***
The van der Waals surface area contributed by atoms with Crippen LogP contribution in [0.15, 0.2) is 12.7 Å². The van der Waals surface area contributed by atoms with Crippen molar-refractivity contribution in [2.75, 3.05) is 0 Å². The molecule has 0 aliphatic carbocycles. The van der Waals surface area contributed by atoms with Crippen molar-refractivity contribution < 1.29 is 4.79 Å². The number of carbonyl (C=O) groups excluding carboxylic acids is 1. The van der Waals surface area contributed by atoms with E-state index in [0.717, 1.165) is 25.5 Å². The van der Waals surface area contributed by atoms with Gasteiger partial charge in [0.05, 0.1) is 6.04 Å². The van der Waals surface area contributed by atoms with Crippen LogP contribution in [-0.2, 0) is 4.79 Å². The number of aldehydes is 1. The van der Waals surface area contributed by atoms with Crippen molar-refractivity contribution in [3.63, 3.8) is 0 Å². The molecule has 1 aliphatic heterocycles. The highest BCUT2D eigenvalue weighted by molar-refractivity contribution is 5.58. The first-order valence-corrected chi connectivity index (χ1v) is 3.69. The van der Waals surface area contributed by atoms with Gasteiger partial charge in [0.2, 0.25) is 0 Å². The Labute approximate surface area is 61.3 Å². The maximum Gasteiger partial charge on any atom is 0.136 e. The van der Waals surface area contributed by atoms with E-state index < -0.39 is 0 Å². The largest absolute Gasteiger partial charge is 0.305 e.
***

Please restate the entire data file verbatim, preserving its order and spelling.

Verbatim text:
The van der Waals surface area contributed by atoms with Crippen LogP contribution in [0.15, 0.2) is 12.7 Å². The van der Waals surface area contributed by atoms with Crippen molar-refractivity contribution in [2.75, 3.05) is 0 Å². The molecule has 0 aliphatic carbocycles. The van der Waals surface area contributed by atoms with Crippen molar-refractivity contribution < 1.29 is 4.79 Å². The number of carbonyl (C=O) groups excluding carboxylic acids is 1. The van der Waals surface area contributed by atoms with E-state index in [0.717, 1.165) is 25.5 Å². The van der Waals surface area contributed by atoms with Gasteiger partial charge in [0.05, 0.1) is 6.04 Å². The van der Waals surface area contributed by atoms with Crippen LogP contribution in [-0.2, 0) is 4.79 Å². The number of aldehydes is 1. The van der Waals surface area contributed by atoms with Crippen molar-refractivity contribution in [3.63, 3.8) is 0 Å². The molecule has 1 aliphatic heterocycles. The highest BCUT2D eigenvalue weighted by molar-refractivity contribution is 5.58. The first-order valence-corrected chi connectivity index (χ1v) is 3.69. The van der Waals surface area contributed by atoms with Gasteiger partial charge in [0.2, 0.25) is 0 Å². The Labute approximate surface area is 61.3 Å². The maximum Gasteiger partial charge on any atom is 0.136 e. The van der Waals surface area contributed by atoms with E-state index < -0.39 is 0 Å². The largest absolute Gasteiger partial charge is 0.305 e.